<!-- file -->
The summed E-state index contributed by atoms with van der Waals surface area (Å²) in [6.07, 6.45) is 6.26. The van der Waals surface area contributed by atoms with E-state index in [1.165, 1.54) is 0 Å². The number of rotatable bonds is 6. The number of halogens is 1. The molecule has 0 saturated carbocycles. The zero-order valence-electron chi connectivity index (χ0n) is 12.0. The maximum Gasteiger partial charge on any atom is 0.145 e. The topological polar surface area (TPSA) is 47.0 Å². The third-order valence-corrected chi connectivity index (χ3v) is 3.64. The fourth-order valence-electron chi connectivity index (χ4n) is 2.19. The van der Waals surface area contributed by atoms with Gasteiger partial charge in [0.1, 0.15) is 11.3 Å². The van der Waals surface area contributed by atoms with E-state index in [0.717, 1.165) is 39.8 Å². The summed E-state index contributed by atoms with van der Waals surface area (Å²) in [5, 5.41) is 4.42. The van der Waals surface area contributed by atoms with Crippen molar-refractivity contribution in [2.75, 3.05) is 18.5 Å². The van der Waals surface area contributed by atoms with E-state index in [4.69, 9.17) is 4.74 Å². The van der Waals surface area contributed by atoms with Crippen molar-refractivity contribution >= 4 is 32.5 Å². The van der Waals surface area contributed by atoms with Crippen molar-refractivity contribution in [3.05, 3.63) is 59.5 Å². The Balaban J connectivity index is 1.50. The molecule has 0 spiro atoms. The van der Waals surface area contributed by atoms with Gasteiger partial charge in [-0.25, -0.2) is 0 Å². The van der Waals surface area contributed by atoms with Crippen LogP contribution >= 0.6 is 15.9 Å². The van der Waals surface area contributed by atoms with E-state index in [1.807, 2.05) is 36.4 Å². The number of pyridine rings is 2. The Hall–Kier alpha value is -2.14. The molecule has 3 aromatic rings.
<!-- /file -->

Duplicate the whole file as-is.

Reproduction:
The summed E-state index contributed by atoms with van der Waals surface area (Å²) in [6.07, 6.45) is 6.26. The van der Waals surface area contributed by atoms with E-state index in [1.165, 1.54) is 0 Å². The number of rotatable bonds is 6. The number of halogens is 1. The molecule has 0 saturated carbocycles. The zero-order valence-electron chi connectivity index (χ0n) is 12.0. The maximum Gasteiger partial charge on any atom is 0.145 e. The topological polar surface area (TPSA) is 47.0 Å². The third-order valence-corrected chi connectivity index (χ3v) is 3.64. The fourth-order valence-electron chi connectivity index (χ4n) is 2.19. The van der Waals surface area contributed by atoms with Gasteiger partial charge in [0.1, 0.15) is 11.3 Å². The van der Waals surface area contributed by atoms with E-state index in [0.717, 1.165) is 39.8 Å². The summed E-state index contributed by atoms with van der Waals surface area (Å²) in [5, 5.41) is 4.42. The van der Waals surface area contributed by atoms with Crippen molar-refractivity contribution in [2.75, 3.05) is 18.5 Å². The van der Waals surface area contributed by atoms with E-state index in [4.69, 9.17) is 4.74 Å². The van der Waals surface area contributed by atoms with Crippen molar-refractivity contribution >= 4 is 32.5 Å². The van der Waals surface area contributed by atoms with Crippen molar-refractivity contribution in [3.05, 3.63) is 59.5 Å². The Balaban J connectivity index is 1.50. The molecule has 0 spiro atoms. The van der Waals surface area contributed by atoms with Gasteiger partial charge in [-0.25, -0.2) is 0 Å². The van der Waals surface area contributed by atoms with Crippen LogP contribution >= 0.6 is 15.9 Å². The van der Waals surface area contributed by atoms with E-state index in [1.807, 2.05) is 36.4 Å². The number of pyridine rings is 2. The Hall–Kier alpha value is -2.14. The molecule has 3 aromatic rings.